Note: The Local Group Policy Editor is only available in the Windows 10 Pro, Enterprise and Education editions.
- Open Local Group Policy Editor on your computer. To do that, firstly search for ‘Run’ in the Windows Search Bar and choose the Run option from the results.
- In the Run box, type in
gpedit.mscand press Enter or click on ‘OK’ to open the Local Group Policy Editor.
- In the Group Policy Editor window, navigate to
Computer Configuration > Windows Settings > Security Settings > Local Policies > Security Optionsusing the left pane. Now scroll down to the bottom and find the following entry: “User Account Control: Run all administrators in Admin Approval Mode”.
- Double-click on it and in the popup window, choose ‘Disabled’. Finally, click on ‘OK’ at the bottom.
You can now easily enable or disable (turn on or off) User Account Control (UAC) in Windows 10 using the Group Policy Editor.
Method 4: Via Command Prompt
You can also enable or disable User Account Policy in Windows 10 using the command line (command Prompt). Here’s how you do it:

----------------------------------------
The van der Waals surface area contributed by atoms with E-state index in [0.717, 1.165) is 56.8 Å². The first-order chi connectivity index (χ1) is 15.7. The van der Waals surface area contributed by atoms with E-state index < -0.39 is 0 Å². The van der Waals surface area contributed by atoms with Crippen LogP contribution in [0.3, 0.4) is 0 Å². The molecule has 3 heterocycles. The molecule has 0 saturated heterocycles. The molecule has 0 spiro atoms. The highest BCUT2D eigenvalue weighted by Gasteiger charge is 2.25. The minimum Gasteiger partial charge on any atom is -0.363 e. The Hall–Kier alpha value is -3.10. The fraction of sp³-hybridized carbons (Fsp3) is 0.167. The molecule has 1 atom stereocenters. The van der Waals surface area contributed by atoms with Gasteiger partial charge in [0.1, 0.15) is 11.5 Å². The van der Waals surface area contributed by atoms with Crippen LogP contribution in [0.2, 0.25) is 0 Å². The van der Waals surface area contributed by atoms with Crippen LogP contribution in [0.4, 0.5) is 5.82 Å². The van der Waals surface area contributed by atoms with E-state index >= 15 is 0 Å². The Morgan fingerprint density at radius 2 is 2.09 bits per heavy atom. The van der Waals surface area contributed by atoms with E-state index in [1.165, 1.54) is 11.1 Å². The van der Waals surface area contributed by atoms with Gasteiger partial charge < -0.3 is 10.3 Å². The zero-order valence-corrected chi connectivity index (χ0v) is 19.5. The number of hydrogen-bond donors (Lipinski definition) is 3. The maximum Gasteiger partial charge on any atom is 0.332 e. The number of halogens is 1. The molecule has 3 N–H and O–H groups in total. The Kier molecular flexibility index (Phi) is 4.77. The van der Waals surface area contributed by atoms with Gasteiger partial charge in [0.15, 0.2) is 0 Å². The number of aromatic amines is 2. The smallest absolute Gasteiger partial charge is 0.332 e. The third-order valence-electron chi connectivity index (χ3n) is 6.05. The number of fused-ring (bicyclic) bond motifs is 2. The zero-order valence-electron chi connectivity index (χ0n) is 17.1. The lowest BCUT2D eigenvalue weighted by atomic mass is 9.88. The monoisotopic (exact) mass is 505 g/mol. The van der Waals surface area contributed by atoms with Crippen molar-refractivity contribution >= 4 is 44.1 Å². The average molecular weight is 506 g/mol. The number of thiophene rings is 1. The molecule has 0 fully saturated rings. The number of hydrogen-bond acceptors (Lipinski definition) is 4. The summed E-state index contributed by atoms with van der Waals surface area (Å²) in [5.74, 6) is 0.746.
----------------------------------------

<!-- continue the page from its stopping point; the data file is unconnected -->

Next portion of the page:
- Open the command Prompt as administrator. For that, search for ‘cmd’ in the Windows Search Bar and click on ‘Run as Administrator’ as seen below.
- Now enter the following command and press Enter:
reg.exe ADD HKLM\SOFTWARE\Microsoft\Windows\CurrentVersion\Policies\System /v EnableLUA /t REG_DWORD /d 0 /f. Reboot your computer.
That’s it. You now know how to disable User Account Control (UAC) on your Windows 10 computer using command line.
Note: Click on the link to learn more Command Prompt tips for Windows 10.
Get Rid of Annoying Warnings on Your PC to Improve Workflow
While getting rid of the UAC warning prompts certainly reduces annoyance, it could be potentially dangerous for some users. So unless you know what you’re doing, it is best left on its default setting. However, if you have made up your mind to make the change, now you know not one or two, but four ways to disable User Account Control on your Windows 10 PC. Meanwhile, since you’re a Windows 10 user, you should also check out some cool Windows 10 tips and tricks, how to use God Mode in Windows 10 and how to use PowerToys on Windows 10 to get the best out of your computer.